It has been almost 30 years since Denmark’s famous European Championship victory in Sweden, but this squad is perhaps one of their best prepared since. Christian Eriksen aside, the names may not stand out for their star power, but their is proven quality in almost every position upon which Kasper Hjulmand can rely to qualify for the knockout stages.
It was Peter Schmeichel who started in goal for that glorious 1992 campaign and his son, Kasper, will undoubtedly take up that position this time around. In defence, Simon Kjaer, Joachim Andersen and Andreas Christensen have all enjoyed excellent seasons at club level and Pierre-Emile Hojbjerg will guard the gaps between them with typical venom.
If anything, it is Denmark’s conviction in attack that could raise the greatest questions. They failed to reach the 2016 Euros, having lost to rivals Sweden in a play-off, and despite progress from the group stage at the 2018 World Cup, they scored just two goals before being eliminated by Croatia on penalties in the round of 16.
There was no shame in losing to the eventual finalists, but it is hardly a secret where the Danes’ faults lie. To make a real dent in the tournament, they must match their resilience in defence with a rabidity in attack. A resurgent Eriksen, who thrived in the latter stages of Inter Milan’s title-winning campaign, can do the heavy lifting, but only if someone is there to capitalise on his pinpoint final ball.
“I am very happy that he has taken on such an important role at Inter and that he is getting minutes ahead of this summer’s European Championships,” Hjulmand said recently. “An Eriksen in excellent shape who reaches Euro 2020 after having played and achieved great success with Inter will be a very important resource for us. Christian Eriksen has been part of the European elite of players for a long time and with the Serie A title he is now experiencing a fantastic moment in his career at Inter…. He is and will always be a top player.”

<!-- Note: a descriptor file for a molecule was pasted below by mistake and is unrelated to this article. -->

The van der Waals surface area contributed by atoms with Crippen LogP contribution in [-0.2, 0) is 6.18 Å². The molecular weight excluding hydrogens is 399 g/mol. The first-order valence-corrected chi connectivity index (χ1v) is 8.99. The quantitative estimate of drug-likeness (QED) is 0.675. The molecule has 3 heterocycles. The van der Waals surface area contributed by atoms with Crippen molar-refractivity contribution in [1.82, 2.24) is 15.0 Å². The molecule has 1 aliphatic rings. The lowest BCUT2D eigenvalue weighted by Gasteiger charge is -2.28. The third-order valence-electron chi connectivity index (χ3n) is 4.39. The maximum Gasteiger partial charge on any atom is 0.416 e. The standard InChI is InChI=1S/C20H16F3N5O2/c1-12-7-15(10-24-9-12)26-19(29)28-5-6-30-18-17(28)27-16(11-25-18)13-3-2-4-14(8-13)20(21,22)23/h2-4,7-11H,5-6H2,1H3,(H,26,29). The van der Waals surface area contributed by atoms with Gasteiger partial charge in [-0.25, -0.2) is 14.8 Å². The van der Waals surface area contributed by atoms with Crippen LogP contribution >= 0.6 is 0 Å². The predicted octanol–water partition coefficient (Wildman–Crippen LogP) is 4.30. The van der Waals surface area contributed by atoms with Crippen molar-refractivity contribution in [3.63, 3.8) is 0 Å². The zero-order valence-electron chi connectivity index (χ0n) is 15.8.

Here is everything you need to know:
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Goalkeepers: Jonas Lössl (Midtjylland), Frederik Rønnow (Schalke), Kasper Schmeichel (Leicester).
Defenders: Joachim Andersen (Fulham), Nicolai Boilesen (Copenhagen), Andreas Christensen (Chelsea), Mathias Jørgensen (Copenhagen), Simon Kjær (AC Milan), Joakim Mæhle (Atalanta), Jens Stryger Larsen (Udinese), Jannik Vestergaard (Southampton).
Midfielders: Anders Christiansen (Malmö), Thomas Delaney (Dortmund), Christian Eriksen (Inter Milan), Pierre-Emile Højbjerg (Tottenham), Mathias Jensen (Brentford), Christian Nørgaard (Brentford), Robert Skov (Hoffenheim), Daniel Wass (Valencia).
Forwards: Martin Braithwaite (Barcelona), Andreas Cornelius (Parma), Mikkel Damsgaard (Sampdoria), Kasper Dolberg (Nice), Andreas Skov Olsen (Bologna), Yussuf Poulsen (Leipzig), Jonas Wind (Copenhagen).
Ones to watch
Star – Christian Eriksen: The playmaker and architect in the heart of midfield, Eriksen finally regained form towards the end of Inter’s title-winning season after a torrid spell. That could well be pivotal for Denmark, who rely so heavily on his ingenuity.
Breakout talent – Yussuf Poulsen: Denmark may benefit from one of Europe’s best playmakers, but all will be proved trivial if they are unable to convert those chances. Much of that burden will fall onto Yussuf Poulsen, who has scored just five goals for RB Leipzig all season but remains the national team’s standout option up front. If he finds his best form, their ceiling will be raised dramatically.
Odds to win
Can emerge from a tricky group in second place behind Belgium but will struggle in the knockout stages. Round of 16 exit.
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